Monday, 12 April 2010
When you first meet Harald, his approach and character lead you to feel incredibly endeared towards him. Wearing his trademark black leather baseball cap, red Russian flower scarf and pink adidas jacket he giggles and smiles profusely as he talks about his debut graduate collection which has gained such great recognition. At 24, the Belgium graduate seems sweet, shy and very modest on his great success in the often overcrowded fashion industry. Rory Straton of fashion brand Self-Service was attracted to both his collection and charming manner, revealing “I really like the work of Harald… he’s a really sweet guy”.
So what compels Helgesen to design? “I don’t really feel compelled to design; ‘doing’ fashion is more of a choice of vehicle for my ideas. The culture of fashion reaches everyone and exists in so many different levels. I feel I have chosen a field in which I can always develop and grow, even change direction without abandoning what I have built up so far”. With the fashion field being interpreted as a creative outlet, HLH seems liberated by the lack of constrictions and boundaries often placed on designers. Was this outlook honed in his three years studying at the seaside resort of Bournemouth? “Competition was not really an issue in Bournemouth; we had to look somewhere else for motivation and inspirations. We had to search within ourselves, where inspiration and influences are around you all the time. I think the output is more interesting coming from a place inside instead of being a mix of outside influences”. So was it a good or bad thing that he learnt his trade outside of the fashion hub of London? He ponders and reveals, “When I am looking back at it now, I think it was a good thing”.
It seemed stitching and sowing in Britain’s ‘sunshine strip’ did pay off, with an invite, showcase and scooping the ‘Swarovski Elements Award’ bringing HLH to the attention of fellow Belgium designer and artistic director of Dior Homme, Kris Van Assche, I-D and Dazed and Confused founder and fashion writer, Jefferson Hack and French film director, Jean-Pierre Blanc. On the Hyeres Fashion and Photography Awards, Harald divulged,
“It was an amazing experience from beginning to end. I don’t think you can get a better start of a career in fashion. Having the interest from such great personalities for a week in the beautiful surroundings of the Villa Noailles was fantastic!”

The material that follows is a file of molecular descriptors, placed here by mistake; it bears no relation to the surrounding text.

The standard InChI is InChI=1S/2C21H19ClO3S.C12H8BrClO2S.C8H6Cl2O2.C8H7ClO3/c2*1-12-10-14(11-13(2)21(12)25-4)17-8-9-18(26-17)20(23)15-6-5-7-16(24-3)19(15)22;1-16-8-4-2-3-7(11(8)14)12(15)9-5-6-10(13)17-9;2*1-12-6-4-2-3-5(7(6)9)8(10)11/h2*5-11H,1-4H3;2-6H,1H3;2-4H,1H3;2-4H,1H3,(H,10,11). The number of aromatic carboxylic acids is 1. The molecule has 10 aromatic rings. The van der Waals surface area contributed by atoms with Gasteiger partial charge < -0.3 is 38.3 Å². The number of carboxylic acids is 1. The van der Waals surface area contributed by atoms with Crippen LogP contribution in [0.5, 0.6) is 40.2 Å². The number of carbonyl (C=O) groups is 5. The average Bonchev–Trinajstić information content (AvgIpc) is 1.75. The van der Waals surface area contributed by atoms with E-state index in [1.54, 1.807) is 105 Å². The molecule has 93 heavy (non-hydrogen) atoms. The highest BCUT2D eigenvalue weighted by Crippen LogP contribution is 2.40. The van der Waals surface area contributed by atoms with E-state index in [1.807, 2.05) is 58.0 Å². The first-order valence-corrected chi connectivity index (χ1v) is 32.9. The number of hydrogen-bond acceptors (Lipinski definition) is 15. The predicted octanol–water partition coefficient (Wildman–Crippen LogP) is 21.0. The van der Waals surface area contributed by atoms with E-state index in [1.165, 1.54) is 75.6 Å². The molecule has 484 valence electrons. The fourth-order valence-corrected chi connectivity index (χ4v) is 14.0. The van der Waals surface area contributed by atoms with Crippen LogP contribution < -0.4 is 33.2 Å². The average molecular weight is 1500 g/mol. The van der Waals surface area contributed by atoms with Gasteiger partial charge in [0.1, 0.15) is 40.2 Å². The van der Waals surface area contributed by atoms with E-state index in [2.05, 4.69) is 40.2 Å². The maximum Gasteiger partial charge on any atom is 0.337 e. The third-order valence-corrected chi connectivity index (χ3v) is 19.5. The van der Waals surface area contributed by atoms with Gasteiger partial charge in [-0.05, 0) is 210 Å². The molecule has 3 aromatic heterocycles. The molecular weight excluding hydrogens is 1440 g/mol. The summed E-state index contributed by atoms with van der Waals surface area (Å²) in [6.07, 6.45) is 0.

With previous designer greats such as Viktor&Rolf and Charles Anastace winning the Grand Prix award, ‘The Swarovski Elements Award’ was new to Hyeres in 2009. “The jury said the criterion for this award was creativity, so I was very happy to have won it, especially as I didn’t use any crystals in my collection!” giggles Helgesen. Van Assche spoke of the event, “Something creative happened in every corner of the house… It is a very interesting project; it is not just clothing or performance or something artistic it encompasses everything” Set in the idyllic and picturesque southern France countryside, the Awards looked at ten fresh new designers and photographers, unique to the scene in 2009. Not only allowing the designers a creative stage to showcase, Helgesen was also permitted to create a capsule perfume to create a ‘spirit’ to his collection. “The scent I created in collaboration with one of the ‘noses’ at Givadan is perfect. To have my collection and concept translated into scent was another dimension which really completed the supported package to the showcasing of my collection. Music, lighting, choreography, a garden show room and perfume created an experience for all the senses!”
Having caught the interest of great fashion writer, Diane Pernet in Hyeres, how did it feel to have gained such great recognition for the graduate collection 2509 BC? “I love Diane Pernet, her work and what she represents in the world of fashion – and she has the coolest voice in the industry! This kind of recognition has helped me to believe I have a place in the industry, which very often seems overcrowded…”
So what now for 2010? “The past few months I have been working on a project with a dance company in France. Working for stage production has made me be able to explore ideas in relation to fashion and dressing I didn’t think conventional contexts of fashion would allow. I have worked with pieces made to be worn by several people at the same time, geometric shapes, which zip together to form coats or little houses and garments which blur the boundaries of where one body stops and another one starts, fusing groups of people together as one.”
“The première of the dance show is being held in Marseille in July. I ‘m working on a new collection and in 2010 will work towards getting the business and production up and running- I find this part of the job fun, I get to pretend to be a businessman!”